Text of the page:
On July 16, the State Department showed it just doesn’t get it. Less than one month after President Bush outlined a vision of Palestinian Arab democracy, Secretary of State Powell joined his Russian, European Union, and United Nations counterparts in a call for Israel to renew negotiations with Yasser Arafat’s corrupt dictatorship. After all, isn’t dialogue always the way forward?
The answer came later that day. Palestinian Arab terrorists detonated two bombs next to a civilian bus and then mowed down the occupants as they tried to escape. Lest the message be unclear, terrorists detonated two bombs almost simultaneously on a crowded Tel Aviv street the following evening.
That a call for dialogue would lead to violence should be no surprise. The notion that offering concessions can defuse Middle Eastern conflicts is one of the most destructive myths of American foreign policy. While pundits lament the “cycle of violence” in the Middle East, they seldom consider that the suicide bombing phenomenon developed not when Israel occupied the West Bank, but rather after the Oslo accords granted the Palestinian Arabs self-rule. Terrorism accelerated when Israel unilaterally withdrew from southern Lebanon. Seen as a concession by Israel, the Iranian government and the terror groups it finances saw the pullback as affirmation that terrorism had its rewards. Even Iranian President Mohammad Khatami, long a darling of Western intelligentsia, just last November declared, “It is now clear that the joint position of Iran and Syria against the Zionist regime was the correct one.”
Lecturing in Jerusalem this past year, I took the bus to the university each day. Whenever Mr. Powell or special envoy Anthony Zinni were dispatched to Israel, colleagues would urge me to stay home until after the suicide bombing occurred.
Prior to moving to Jerusalem, I taught in Iraq for nine months. Cursed with living under Saddam Hussein for more than three decades, Iraqis understand their leader far better than dilettante diplomats rotating through two-year stints in Foggy Bottom. The day after Mr. Powell announced his “smart sanctions” proposal, one illiterate farmer asked me, “Why do they talk about war crimes one day and reward Saddam the next?”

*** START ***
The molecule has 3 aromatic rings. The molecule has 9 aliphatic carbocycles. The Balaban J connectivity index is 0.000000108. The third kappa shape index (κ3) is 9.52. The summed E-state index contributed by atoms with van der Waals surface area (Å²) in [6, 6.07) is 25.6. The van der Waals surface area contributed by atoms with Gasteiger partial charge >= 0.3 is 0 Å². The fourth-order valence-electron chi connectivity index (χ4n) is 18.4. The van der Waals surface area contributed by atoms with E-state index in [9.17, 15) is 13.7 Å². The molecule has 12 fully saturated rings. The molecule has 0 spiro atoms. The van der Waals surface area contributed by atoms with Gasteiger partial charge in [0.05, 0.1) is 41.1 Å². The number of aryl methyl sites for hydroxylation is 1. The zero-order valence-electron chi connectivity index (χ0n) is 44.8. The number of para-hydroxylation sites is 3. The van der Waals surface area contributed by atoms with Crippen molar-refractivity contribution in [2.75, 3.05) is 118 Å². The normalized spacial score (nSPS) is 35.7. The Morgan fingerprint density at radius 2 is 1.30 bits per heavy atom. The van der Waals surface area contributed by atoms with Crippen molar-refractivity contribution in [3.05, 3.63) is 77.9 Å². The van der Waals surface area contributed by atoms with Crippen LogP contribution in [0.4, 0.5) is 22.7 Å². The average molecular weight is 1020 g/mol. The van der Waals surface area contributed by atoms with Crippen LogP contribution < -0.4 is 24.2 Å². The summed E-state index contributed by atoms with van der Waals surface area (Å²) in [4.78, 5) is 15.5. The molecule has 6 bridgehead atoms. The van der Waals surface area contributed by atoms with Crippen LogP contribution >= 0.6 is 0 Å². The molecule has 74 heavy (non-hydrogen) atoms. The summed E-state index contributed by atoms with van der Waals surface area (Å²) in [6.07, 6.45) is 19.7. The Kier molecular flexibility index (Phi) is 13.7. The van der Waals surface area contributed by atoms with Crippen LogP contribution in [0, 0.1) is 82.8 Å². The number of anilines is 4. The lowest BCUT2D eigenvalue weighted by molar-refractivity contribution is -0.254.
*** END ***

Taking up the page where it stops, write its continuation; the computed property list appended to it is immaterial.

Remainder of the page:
Iraqis realize that sanctions do not cause suffering; while all of Iraq is under sanctions, infant mortality has actually declined in every province not under Saddam’s control. While Kurds buy medicine, Saddam builds palaces. But instead of forcing Saddam to comply with Gulf War ceasefire commitments, Mr. Powell offered a deal to ease sanctions. Why comply with international commitments if the State Department responds to the flouting of these commitments by easing the pressure?
Mr. Arafat and Saddam are not alone among dictators exploiting dialogue. Sudan’s military regime once feted Osama bin Laden. However, dictator Omar al-Bashir has played his cards masterfully since September 11. For almost two decades, the Sudanese government has offered its Christian population a stark choice: Convert to Islam or die. Two million have perished in the ensuing civil war. But after Mr. Bashir condemned “all forms of violence,” America allowed the U.N. Security Council to lift sanctions. Mr. Bashir’s government handed over a few low-ranking terrorists but allowed scores to escape. On October 4, Sudanese Vice President Ali Uthman Taha declared, “The jihad is our way and we will not abandon it and will keep its banner high.” The Bush administration’s special envoy has pushed for a ceasefire, but it exists on paper only.